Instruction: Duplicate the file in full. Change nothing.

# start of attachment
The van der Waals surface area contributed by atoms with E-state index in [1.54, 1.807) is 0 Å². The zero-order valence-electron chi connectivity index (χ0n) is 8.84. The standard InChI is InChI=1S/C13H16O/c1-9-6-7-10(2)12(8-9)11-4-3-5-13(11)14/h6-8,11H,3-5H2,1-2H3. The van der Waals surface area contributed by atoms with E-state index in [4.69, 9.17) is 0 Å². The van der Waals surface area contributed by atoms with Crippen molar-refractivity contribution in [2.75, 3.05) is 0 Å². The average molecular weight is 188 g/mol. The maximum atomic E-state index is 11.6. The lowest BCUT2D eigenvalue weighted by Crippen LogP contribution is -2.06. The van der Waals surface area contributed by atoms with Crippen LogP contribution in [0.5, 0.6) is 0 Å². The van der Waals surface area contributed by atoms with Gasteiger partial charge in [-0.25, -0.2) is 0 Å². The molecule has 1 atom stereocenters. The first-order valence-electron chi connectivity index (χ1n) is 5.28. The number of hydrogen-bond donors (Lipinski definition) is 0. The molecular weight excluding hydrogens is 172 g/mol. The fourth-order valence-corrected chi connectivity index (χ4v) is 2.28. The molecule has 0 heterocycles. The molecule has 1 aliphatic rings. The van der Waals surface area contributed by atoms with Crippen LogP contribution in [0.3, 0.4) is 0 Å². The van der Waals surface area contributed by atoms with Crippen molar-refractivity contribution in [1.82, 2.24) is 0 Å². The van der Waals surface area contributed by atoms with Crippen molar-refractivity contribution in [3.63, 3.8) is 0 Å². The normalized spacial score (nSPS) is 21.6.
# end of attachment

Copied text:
The van der Waals surface area contributed by atoms with E-state index in [1.54, 1.807) is 0 Å². The zero-order valence-electron chi connectivity index (χ0n) is 8.84. The standard InChI is InChI=1S/C13H16O/c1-9-6-7-10(2)12(8-9)11-4-3-5-13(11)14/h6-8,11H,3-5H2,1-2H3. The van der Waals surface area contributed by atoms with E-state index in [4.69, 9.17) is 0 Å². The van der Waals surface area contributed by atoms with Crippen molar-refractivity contribution in [2.75, 3.05) is 0 Å². The average molecular weight is 188 g/mol. The maximum atomic E-state index is 11.6. The lowest BCUT2D eigenvalue weighted by Crippen LogP contribution is -2.06. The van der Waals surface area contributed by atoms with Crippen LogP contribution in [0.5, 0.6) is 0 Å². The van der Waals surface area contributed by atoms with Gasteiger partial charge in [-0.25, -0.2) is 0 Å². The molecule has 1 atom stereocenters. The first-order valence-electron chi connectivity index (χ1n) is 5.28. The number of hydrogen-bond donors (Lipinski definition) is 0. The molecular weight excluding hydrogens is 172 g/mol. The fourth-order valence-corrected chi connectivity index (χ4v) is 2.28. The molecule has 0 heterocycles. The molecule has 1 aliphatic rings. The van der Waals surface area contributed by atoms with Crippen LogP contribution in [0.3, 0.4) is 0 Å². The van der Waals surface area contributed by atoms with Crippen molar-refractivity contribution in [1.82, 2.24) is 0 Å². The van der Waals surface area contributed by atoms with Crippen molar-refractivity contribution in [3.63, 3.8) is 0 Å². The normalized spacial score (nSPS) is 21.6.